Jamaica: Justice denied
On 9 November 2001, judges of the Court of Appeal overturned a previous ruling granting J$2 million in damages to Clinton Bernard for assault, malicious prosecution and false imprisonment by police. The judges held that the actions of the police officer fell outside the scope of his lawful duties and that therefore the state could not be held liable. Mr. Bernard was shot in the head and arbitrarily detained by a police officer in 1990.
'This ruling violates Jamaica's obligations under international law to provide recourse against violations of fundamental rights,' Amnesty International said. 'This also demonstrates the urgent need for effective measures to address the issue of compensation where victims have been injured or killed as a result of human rights violations committed by state agents.'
The ruling was criticised by the very judges from whom it emanated as the consequence of a law which 'cries out for justice to be done'. Recognising the need for the law to be reformed, Judge Bingham stated that, 'Such a cry can only be answered by the state instituting some measure of reform aimed at assisting the many innocent victims of the barbarous conduct of some agents of the state.'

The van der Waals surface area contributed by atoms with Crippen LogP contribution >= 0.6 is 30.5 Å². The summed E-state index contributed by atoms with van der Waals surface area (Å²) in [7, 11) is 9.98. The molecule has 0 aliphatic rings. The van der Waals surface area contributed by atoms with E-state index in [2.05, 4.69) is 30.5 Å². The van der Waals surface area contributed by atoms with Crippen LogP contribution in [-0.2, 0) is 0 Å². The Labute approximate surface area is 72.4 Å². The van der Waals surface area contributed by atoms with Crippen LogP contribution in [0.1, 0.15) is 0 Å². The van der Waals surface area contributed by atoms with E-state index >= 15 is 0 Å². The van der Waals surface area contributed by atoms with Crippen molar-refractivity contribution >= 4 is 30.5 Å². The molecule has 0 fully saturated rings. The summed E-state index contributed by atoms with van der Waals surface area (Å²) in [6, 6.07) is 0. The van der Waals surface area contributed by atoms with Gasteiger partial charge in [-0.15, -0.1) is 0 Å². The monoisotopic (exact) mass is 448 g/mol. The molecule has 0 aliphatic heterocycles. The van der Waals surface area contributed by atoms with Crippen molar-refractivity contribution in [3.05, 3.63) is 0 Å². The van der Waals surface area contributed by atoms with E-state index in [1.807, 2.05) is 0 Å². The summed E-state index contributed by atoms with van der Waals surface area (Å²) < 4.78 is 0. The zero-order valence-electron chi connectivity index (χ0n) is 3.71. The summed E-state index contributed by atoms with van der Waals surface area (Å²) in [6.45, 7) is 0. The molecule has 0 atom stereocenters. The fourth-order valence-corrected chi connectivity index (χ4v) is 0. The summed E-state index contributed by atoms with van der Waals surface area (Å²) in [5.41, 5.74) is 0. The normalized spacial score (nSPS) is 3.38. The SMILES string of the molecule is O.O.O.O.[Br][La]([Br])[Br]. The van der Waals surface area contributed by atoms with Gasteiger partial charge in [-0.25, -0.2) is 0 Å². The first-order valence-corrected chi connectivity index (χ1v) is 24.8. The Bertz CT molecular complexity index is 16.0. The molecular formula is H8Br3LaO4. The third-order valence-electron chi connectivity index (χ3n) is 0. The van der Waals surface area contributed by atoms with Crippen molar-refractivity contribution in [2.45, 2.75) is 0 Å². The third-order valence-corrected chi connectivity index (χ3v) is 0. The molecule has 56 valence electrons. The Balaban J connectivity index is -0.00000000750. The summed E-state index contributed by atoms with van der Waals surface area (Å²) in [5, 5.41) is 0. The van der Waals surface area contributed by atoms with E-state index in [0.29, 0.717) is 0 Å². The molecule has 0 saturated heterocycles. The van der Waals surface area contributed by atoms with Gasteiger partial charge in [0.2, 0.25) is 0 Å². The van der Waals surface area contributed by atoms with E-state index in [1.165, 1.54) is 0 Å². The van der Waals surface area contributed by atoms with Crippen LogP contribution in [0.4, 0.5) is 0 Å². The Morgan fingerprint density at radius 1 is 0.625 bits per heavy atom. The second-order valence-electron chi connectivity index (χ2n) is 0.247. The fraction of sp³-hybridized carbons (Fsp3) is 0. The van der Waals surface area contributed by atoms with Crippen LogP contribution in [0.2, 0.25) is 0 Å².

Clinton Bernard has suffered epileptic seizures and been unable to work ever since he was shot by a police officer who had demanded use of a public payphone which Mr. Bernard was using. The police officer has never been brought to justice. He was fired on unrelated grounds and has since left Jamaica.
As a state party to the American Convention on Human Rights, which it ratified in 1978, Jamaica is obliged to develop appropriate judicial remedies for individuals so that they have recourse to protection against acts that violate their fundamental rights. Jamaica is also obliged to grant victims of unlawful arrest or detention an enforceable right to compensation, as set out in article 9 of the International Covenant on Civil and Political Rights, which Jamaica ratified in 1975.